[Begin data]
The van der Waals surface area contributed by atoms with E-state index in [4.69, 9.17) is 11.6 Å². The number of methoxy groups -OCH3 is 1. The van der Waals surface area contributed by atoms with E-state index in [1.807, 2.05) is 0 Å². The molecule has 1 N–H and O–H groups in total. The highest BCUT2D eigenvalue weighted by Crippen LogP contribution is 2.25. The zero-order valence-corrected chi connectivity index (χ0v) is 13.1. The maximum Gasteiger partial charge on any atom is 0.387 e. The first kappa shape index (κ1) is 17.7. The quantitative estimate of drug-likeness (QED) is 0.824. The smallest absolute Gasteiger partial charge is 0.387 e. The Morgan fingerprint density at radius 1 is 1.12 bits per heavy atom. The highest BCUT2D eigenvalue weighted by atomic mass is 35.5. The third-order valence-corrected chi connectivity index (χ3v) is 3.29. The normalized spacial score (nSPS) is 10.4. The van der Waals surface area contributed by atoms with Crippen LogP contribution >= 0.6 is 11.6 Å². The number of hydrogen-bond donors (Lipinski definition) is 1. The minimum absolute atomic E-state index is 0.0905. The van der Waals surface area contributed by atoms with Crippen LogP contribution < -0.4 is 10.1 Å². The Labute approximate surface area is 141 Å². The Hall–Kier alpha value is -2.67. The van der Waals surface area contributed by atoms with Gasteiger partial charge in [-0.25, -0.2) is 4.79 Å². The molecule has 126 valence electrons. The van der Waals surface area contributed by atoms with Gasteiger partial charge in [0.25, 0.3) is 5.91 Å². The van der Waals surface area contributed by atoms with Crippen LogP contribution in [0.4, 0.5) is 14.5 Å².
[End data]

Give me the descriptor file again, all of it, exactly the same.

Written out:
The van der Waals surface area contributed by atoms with E-state index in [4.69, 9.17) is 11.6 Å². The number of methoxy groups -OCH3 is 1. The van der Waals surface area contributed by atoms with E-state index in [1.807, 2.05) is 0 Å². The molecule has 1 N–H and O–H groups in total. The highest BCUT2D eigenvalue weighted by Crippen LogP contribution is 2.25. The zero-order valence-corrected chi connectivity index (χ0v) is 13.1. The maximum Gasteiger partial charge on any atom is 0.387 e. The first kappa shape index (κ1) is 17.7. The quantitative estimate of drug-likeness (QED) is 0.824. The smallest absolute Gasteiger partial charge is 0.387 e. The Morgan fingerprint density at radius 1 is 1.12 bits per heavy atom. The highest BCUT2D eigenvalue weighted by atomic mass is 35.5. The third-order valence-corrected chi connectivity index (χ3v) is 3.29. The normalized spacial score (nSPS) is 10.4. The van der Waals surface area contributed by atoms with Crippen LogP contribution >= 0.6 is 11.6 Å². The number of hydrogen-bond donors (Lipinski definition) is 1. The minimum absolute atomic E-state index is 0.0905. The van der Waals surface area contributed by atoms with Crippen LogP contribution < -0.4 is 10.1 Å². The Labute approximate surface area is 141 Å². The Hall–Kier alpha value is -2.67. The van der Waals surface area contributed by atoms with Gasteiger partial charge in [-0.25, -0.2) is 4.79 Å². The molecule has 126 valence electrons. The van der Waals surface area contributed by atoms with Gasteiger partial charge in [0.25, 0.3) is 5.91 Å². The van der Waals surface area contributed by atoms with Crippen LogP contribution in [0.4, 0.5) is 14.5 Å².